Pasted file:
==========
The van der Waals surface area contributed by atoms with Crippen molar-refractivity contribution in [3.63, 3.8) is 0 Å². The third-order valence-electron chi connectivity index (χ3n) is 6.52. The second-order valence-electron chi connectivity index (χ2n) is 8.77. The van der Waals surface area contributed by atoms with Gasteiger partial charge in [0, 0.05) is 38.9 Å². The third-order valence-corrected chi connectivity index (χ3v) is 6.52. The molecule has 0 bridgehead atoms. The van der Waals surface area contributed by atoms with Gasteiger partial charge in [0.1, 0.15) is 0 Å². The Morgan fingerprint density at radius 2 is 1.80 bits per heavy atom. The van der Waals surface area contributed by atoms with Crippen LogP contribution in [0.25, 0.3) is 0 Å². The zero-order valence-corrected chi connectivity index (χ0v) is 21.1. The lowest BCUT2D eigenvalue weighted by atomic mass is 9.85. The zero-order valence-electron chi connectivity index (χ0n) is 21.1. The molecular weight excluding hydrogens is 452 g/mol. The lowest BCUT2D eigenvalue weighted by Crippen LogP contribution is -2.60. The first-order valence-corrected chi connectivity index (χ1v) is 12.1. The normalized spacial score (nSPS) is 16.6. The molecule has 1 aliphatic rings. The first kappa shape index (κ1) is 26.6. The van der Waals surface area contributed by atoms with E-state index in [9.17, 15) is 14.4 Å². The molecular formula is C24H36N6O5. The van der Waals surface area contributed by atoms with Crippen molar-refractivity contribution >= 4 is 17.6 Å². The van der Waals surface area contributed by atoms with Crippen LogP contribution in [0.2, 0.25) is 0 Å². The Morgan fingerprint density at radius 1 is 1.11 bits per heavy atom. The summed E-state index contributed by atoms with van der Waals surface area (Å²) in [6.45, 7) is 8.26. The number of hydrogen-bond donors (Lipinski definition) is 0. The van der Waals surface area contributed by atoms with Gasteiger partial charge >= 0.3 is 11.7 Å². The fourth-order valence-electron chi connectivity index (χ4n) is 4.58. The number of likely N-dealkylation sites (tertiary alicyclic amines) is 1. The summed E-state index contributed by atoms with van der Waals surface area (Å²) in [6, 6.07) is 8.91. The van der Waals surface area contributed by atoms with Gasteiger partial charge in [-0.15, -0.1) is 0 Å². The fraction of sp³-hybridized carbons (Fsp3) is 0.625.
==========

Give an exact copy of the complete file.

The van der Waals surface area contributed by atoms with Crippen molar-refractivity contribution in [3.63, 3.8) is 0 Å². The third-order valence-electron chi connectivity index (χ3n) is 6.52. The second-order valence-electron chi connectivity index (χ2n) is 8.77. The van der Waals surface area contributed by atoms with Gasteiger partial charge in [0, 0.05) is 38.9 Å². The third-order valence-corrected chi connectivity index (χ3v) is 6.52. The molecule has 0 bridgehead atoms. The van der Waals surface area contributed by atoms with Gasteiger partial charge in [0.1, 0.15) is 0 Å². The Morgan fingerprint density at radius 2 is 1.80 bits per heavy atom. The van der Waals surface area contributed by atoms with Crippen LogP contribution in [0.25, 0.3) is 0 Å². The zero-order valence-corrected chi connectivity index (χ0v) is 21.1. The lowest BCUT2D eigenvalue weighted by atomic mass is 9.85. The zero-order valence-electron chi connectivity index (χ0n) is 21.1. The molecular weight excluding hydrogens is 452 g/mol. The lowest BCUT2D eigenvalue weighted by Crippen LogP contribution is -2.60. The first-order valence-corrected chi connectivity index (χ1v) is 12.1. The normalized spacial score (nSPS) is 16.6. The molecule has 1 aliphatic rings. The first kappa shape index (κ1) is 26.6. The van der Waals surface area contributed by atoms with E-state index in [9.17, 15) is 14.4 Å². The molecular formula is C24H36N6O5. The van der Waals surface area contributed by atoms with Crippen molar-refractivity contribution >= 4 is 17.6 Å². The van der Waals surface area contributed by atoms with Crippen LogP contribution in [0.2, 0.25) is 0 Å². The Morgan fingerprint density at radius 1 is 1.11 bits per heavy atom. The summed E-state index contributed by atoms with van der Waals surface area (Å²) in [6.45, 7) is 8.26. The number of hydrogen-bond donors (Lipinski definition) is 0. The van der Waals surface area contributed by atoms with Gasteiger partial charge >= 0.3 is 11.7 Å². The fourth-order valence-electron chi connectivity index (χ4n) is 4.58. The number of likely N-dealkylation sites (tertiary alicyclic amines) is 1. The summed E-state index contributed by atoms with van der Waals surface area (Å²) in [6, 6.07) is 8.91. The van der Waals surface area contributed by atoms with Gasteiger partial charge in [-0.15, -0.1) is 0 Å². The fraction of sp³-hybridized carbons (Fsp3) is 0.625.